Dr. Patterson explains that in an earlier time, the “mark of a good clinician was how fast you could recognize the earliest signs of infection and get that patient on an antibiotic. In today’s era of antibiotic overuse and widespread resistance, that quick-draw strategy is a prescription for trouble.”  He describes what those in the medical profession call “the elevator ambush,” where the doctor gets off of the hospital elevator only to be surrounded by family members pressuring him or her to treat their loved one with antibiotics.

Based on Dr. Patterson’s experience and research, the people who get frequent courses of antibiotics are often the ones with frequent returns to the hospital. In the post-acute care community, an unscheduled return to acute care is a big issue, as skilled nursing facilities are penalized. He says the medical community needs to “unwind that” by training clinicians to meet clinical and laboratory criteria for an infection before prescribing antibiotics. “Then if the benefit outweighs the risk,” Dr. Patterson says, “you can safely give an antibiotic.”

Many clinicians have limited training when it comes to antibiotic stewardship. Dr. Patterson recognizes the challenge to train as a group in a setting such as Providence Place, which is Glencroft’s skilled nursing facility. Individual physicians see patients on different days, so it’s impossible to get them all in one room for the time it takes to cover the materials. Dr. Patterson’s program accommodates this challenge by including a 10-page tutorial with case studies that clinicians may read independently.

The trick, said Dr. Patterson, is to open their minds to a new approach. “I’m pretty good at inspiring people that this problem is worth taking on,” he insists. “First, I meet with the senior care team, including the medical director, the administrator, and the director of nursing. The medical director is, by federal regulation, accountable for the quality of care. Hence, I spend a lot of time making sure we are on the same page.”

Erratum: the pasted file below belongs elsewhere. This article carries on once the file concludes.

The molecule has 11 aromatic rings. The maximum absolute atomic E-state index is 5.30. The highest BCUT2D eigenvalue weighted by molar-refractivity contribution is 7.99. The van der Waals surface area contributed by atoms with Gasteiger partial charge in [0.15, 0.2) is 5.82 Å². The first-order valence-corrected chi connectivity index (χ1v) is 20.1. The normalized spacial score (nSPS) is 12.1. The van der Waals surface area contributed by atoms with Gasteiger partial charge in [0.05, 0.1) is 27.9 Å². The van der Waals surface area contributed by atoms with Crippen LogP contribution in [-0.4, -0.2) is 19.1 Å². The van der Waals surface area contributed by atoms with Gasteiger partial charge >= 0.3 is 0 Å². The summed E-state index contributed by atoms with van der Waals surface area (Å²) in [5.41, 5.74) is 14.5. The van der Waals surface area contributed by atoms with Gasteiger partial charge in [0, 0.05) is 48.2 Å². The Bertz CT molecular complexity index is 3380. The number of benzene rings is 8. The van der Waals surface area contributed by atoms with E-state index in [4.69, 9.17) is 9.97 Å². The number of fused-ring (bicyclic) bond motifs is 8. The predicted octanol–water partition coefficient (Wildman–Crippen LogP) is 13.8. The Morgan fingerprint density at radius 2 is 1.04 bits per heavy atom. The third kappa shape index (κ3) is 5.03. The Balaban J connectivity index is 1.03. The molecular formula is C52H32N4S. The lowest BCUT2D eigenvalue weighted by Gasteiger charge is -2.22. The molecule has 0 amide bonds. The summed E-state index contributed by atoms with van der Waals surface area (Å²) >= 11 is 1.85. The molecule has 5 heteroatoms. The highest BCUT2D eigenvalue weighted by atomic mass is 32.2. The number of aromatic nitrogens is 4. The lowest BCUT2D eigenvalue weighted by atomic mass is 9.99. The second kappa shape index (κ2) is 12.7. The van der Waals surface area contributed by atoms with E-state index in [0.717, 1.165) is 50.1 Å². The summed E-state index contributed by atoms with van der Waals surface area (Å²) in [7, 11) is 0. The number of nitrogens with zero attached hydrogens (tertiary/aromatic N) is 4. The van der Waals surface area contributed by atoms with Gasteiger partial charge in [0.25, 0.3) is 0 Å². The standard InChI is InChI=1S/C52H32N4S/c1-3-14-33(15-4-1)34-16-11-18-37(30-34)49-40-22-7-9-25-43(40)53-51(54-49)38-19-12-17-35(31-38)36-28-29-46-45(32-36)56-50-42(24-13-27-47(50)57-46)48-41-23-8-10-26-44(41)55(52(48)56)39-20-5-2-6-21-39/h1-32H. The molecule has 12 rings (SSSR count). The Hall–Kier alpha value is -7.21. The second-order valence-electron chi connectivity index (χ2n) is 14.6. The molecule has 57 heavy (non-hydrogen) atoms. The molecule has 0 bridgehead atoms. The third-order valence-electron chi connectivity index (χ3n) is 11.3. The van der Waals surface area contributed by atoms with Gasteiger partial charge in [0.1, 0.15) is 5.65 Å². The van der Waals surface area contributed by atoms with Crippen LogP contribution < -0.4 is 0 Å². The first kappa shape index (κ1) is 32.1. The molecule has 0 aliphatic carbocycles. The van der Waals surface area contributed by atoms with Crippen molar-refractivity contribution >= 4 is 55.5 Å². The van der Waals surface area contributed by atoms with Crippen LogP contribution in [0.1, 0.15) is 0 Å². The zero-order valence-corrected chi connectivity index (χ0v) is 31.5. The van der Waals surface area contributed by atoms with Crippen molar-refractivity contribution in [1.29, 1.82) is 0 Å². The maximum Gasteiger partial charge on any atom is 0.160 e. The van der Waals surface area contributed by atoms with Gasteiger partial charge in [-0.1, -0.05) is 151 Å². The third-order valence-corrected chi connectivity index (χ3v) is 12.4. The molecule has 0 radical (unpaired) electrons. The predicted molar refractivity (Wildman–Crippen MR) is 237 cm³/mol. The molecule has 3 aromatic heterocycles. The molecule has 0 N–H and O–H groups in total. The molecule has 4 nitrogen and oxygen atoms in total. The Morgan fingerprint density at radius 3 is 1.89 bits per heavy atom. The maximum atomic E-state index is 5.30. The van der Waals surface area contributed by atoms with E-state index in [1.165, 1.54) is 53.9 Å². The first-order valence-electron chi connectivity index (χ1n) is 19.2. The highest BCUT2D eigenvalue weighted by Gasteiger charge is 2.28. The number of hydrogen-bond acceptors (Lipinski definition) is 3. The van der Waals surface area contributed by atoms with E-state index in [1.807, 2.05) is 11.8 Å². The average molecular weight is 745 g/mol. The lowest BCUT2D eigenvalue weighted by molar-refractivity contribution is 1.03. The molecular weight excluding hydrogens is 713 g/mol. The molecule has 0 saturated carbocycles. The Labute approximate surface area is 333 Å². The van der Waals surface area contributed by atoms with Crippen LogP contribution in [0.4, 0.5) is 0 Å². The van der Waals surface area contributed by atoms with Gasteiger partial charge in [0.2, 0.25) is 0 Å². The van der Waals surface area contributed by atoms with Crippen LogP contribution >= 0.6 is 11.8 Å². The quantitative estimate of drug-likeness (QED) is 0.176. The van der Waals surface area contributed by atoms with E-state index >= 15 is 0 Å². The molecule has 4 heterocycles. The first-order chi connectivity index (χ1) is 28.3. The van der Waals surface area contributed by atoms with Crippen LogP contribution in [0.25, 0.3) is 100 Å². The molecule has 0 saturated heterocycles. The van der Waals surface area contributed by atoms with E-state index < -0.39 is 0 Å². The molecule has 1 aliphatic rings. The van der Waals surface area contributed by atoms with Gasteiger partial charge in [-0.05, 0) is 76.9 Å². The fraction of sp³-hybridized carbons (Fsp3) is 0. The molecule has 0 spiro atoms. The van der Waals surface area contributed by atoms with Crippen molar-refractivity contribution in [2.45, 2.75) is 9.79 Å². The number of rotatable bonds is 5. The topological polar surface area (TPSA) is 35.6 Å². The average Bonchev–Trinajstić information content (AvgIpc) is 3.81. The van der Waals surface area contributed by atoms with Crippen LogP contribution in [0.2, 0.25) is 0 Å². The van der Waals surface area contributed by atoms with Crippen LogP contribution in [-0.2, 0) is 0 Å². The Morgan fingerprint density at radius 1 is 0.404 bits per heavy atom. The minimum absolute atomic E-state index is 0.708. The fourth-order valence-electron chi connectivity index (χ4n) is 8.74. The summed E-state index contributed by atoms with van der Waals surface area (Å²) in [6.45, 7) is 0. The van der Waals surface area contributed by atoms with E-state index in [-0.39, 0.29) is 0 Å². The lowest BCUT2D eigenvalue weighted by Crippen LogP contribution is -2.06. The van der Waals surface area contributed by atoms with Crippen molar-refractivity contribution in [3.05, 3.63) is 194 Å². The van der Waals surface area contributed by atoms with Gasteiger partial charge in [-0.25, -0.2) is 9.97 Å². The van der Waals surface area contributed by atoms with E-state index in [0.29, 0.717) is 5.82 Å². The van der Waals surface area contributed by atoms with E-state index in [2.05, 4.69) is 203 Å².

The other side of the coin is data collection. Glencroft carefully tracks antibiotic use, results, and side effects, reporting quarterly, and using this surveillance data to drive a decrease in overuse. Dr. Patterson assures, “when clinicians can see their data, it’s like seeing yourself in the mirror. That’s what causes a shift in their perspective on overuse and a subsequent change in practice”.

Dr. Patterson credits the widespread overuse of antibiotics as one of the greatest health issues of our time. For those interested in learning more, he recommends “The Antibiotic Era: Reform, Resistance, and the Pursuit of a Rational Therapeutics,” by Scott Podolsky.

Dr. Patterson is also a member of the Glencroft Center for Modern Aging Board of Directors.

Dr. Peter Patterson